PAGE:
Super-Jeeping: Immersive Learning or Disturbing Nature?

Icelandic glaciers and volcanic landscapes have long been considered important ecotourism and educational locales. As these landscapes change dramatically with the melting of glaciers, seeing what is left of the glaciers becomes increasingly urgent.

I experienced a super jeep adventure in South Iceland during a spring break study program in March 2014. This activity was offered as part of the program for experiential learning in the field of energy and sustainability and I was able to see nature and be a part of it by visiting some of the retreating glaciers and experiencing the region around the active volcano of Eyjafjallajökull.

Super Jeeps are designed to drive through glacier river waters [Photo: Sigudur, SiAdv]
 It can be difficult to explore the large, majestic glaciers, but “super jeeps,” specially adapted cars, allow tourists to explore the scenery. These super jeeps are not regular jeeps, but rather ones with strong traction for driving on the many different glacial terrains. They are tall and wide with thick tires, and can seat about seven to eight people. This experience, in addition to being educational, is thrilling, adventurous and enjoyable.

Night tour in a Super Jeep with Northern Lights view (Photo: www.natureexplorer.is)

A number of companies in the country, such as Icelandic Mountain Guides, Discover Iceland and Glacier Jeeps, offer super jeep tours as part of day and night packages. These companies use ecotourism to attract more tourists and strive to maintain Iceland’s pristine landscapes.

Crossing glacier rivers, reaching sites for northern lights viewing,  driving along the coasts of the black sand beaches and traversing rugged terrain of volcanoes such as Eyjafjallajökull are made convenient and exciting through these tours.

"Adventure in mountains" An advertisement oriented to local users. (Source: Huijbens and Benediktsson)
“Adventure in mountains” A 1980s advertisement of a super jeep, oriented to local users. (Source: Huijbens and Benediktsson)

A study on auto-mobility in Iceland suggests that Iceland’s jeep culture has been around for a very long time. The first automobiles arrived in Iceland in the early years of the twentieth century, but there were virtually no jeeps or other four-wheel drive vehicles until the British and American military occupation of Iceland during World War II. Jeep ownership in the years after the war was limited largely to farmers and a few urban hobbyists, who used them as a means of transport around the island’s rough terrain.  In the 1980s, some technological changes led to the rise of the superjeep. The extra-wide tires, inflated only to a low pressure, were initially used for agricultural purposes such as spreading manure, but proved to work well for driving on snow. Imports of jeeps and specialized tires increased in the late 1980s and even more in the 1990s.  In order to reach the toughest, most challenging regions within their country they included modern technologies such as GPS, ultra-wide tires and electronics converting regular jeeps into super jeeps.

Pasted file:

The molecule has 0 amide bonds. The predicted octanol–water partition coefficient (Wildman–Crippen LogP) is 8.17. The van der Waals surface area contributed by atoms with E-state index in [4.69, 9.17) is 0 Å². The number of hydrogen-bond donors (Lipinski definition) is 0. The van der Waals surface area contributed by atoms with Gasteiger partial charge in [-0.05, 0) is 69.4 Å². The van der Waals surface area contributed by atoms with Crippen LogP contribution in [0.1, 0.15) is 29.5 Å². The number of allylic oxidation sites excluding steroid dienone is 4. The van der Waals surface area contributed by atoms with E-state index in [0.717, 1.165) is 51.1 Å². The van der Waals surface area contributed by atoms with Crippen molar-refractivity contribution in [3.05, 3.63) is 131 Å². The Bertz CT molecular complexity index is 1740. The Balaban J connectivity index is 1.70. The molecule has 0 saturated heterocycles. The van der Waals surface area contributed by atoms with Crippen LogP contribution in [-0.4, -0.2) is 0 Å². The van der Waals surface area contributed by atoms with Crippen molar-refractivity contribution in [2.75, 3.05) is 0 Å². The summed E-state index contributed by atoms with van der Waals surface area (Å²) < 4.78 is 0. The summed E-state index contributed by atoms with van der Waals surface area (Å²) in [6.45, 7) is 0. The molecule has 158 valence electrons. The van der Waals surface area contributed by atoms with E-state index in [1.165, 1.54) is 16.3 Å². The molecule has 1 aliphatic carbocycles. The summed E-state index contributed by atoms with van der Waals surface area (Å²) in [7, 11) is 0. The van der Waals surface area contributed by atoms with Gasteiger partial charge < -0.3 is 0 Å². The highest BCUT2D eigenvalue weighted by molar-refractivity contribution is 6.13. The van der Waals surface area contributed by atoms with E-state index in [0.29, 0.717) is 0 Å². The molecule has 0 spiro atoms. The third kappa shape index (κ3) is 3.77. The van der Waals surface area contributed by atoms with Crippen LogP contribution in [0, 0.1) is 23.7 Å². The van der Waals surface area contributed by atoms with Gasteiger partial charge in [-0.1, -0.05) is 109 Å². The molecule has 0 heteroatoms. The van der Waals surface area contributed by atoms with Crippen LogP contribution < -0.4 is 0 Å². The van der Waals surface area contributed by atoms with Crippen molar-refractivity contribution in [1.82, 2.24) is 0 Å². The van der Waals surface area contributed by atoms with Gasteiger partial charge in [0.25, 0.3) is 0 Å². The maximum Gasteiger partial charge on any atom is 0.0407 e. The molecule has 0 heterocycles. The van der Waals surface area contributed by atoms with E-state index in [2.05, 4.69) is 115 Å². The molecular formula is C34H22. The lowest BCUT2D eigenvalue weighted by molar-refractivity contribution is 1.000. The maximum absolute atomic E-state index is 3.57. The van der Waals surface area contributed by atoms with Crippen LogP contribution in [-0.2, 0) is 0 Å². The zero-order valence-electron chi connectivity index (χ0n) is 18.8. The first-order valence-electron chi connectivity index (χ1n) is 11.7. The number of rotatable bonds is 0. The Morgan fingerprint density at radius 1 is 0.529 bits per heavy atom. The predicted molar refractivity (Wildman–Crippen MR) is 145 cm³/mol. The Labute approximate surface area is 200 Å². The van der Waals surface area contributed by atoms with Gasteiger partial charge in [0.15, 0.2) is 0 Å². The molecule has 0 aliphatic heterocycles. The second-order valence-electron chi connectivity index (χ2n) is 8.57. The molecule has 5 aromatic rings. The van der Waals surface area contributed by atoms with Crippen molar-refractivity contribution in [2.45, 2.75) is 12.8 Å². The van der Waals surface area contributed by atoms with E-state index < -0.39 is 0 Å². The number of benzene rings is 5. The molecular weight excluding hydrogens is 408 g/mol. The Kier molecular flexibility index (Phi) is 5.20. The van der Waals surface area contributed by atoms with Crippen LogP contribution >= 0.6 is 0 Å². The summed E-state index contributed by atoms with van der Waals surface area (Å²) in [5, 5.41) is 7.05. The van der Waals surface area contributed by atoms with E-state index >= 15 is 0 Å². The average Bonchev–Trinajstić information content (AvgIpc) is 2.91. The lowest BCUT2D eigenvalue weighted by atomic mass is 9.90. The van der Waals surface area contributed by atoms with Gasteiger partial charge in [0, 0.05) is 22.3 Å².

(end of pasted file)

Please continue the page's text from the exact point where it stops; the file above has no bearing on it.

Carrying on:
This 15 sec video shows how glacier river crossing is done in a super jeep

 

It was the most exciting adventure sport for me, as an environmental science student. But it is not always considered the most environmentally friendly sport. Most super jeeps are fuelled by imported petroleum or regular diesel – fossil fuels which contribute to the cause of melting glaciers. Experts from the adventure and travel agency South Iceland Adventure, founded in 2010, say the fuel efficiency with “regular diesel fuel is about 20-30L/100Km,” or about 9.5 miles per gallon.

Diesel combustion produces black carbon, which is a highly polluting form of particulate matter. Black carbon darkens the surface of glaciers and sea ice when it settles on them, leading to greater absorption of heat and more rapid melting. A study by Yale University researchers found that jeepneys – modified jeeps which are similar to super jeeps — in the Philippines release these black carbon emissions into the atmosphere.

One company, the Mountain Taxi, says its jeeps cause minimal to no environmental impact. The company’s website states, “All our super jeeps run on DIESEL fuel, not regular petrol = less pollution…Off road driving in Iceland is forbidden by law. You are only allowed to drive off road in the winter ON SNOW and frozen ground. So in fact the super jeep is not touching the ground at all = causing NO damage to the environment.” This company claims to promote sustainability by using local Icelandic products.

Rapeseed oil used as Biodiesel in Super Jeeps [Photo: Neha Ganesh]
Iceland is a “green” nation that gets almost 100% of its electricity and heat from domestic renewable energy sources such as geothermal and hydropower. The environmentally conscious country makes strong efforts to keep its greenhouse gas emissions to a minimum. Given the harmful effects of diesel combustion, there are concerted efforts to make super jeeps more environmentally friendly by using alternatives to regular diesel fuel such as rapeseed biodiesel, in Iceland.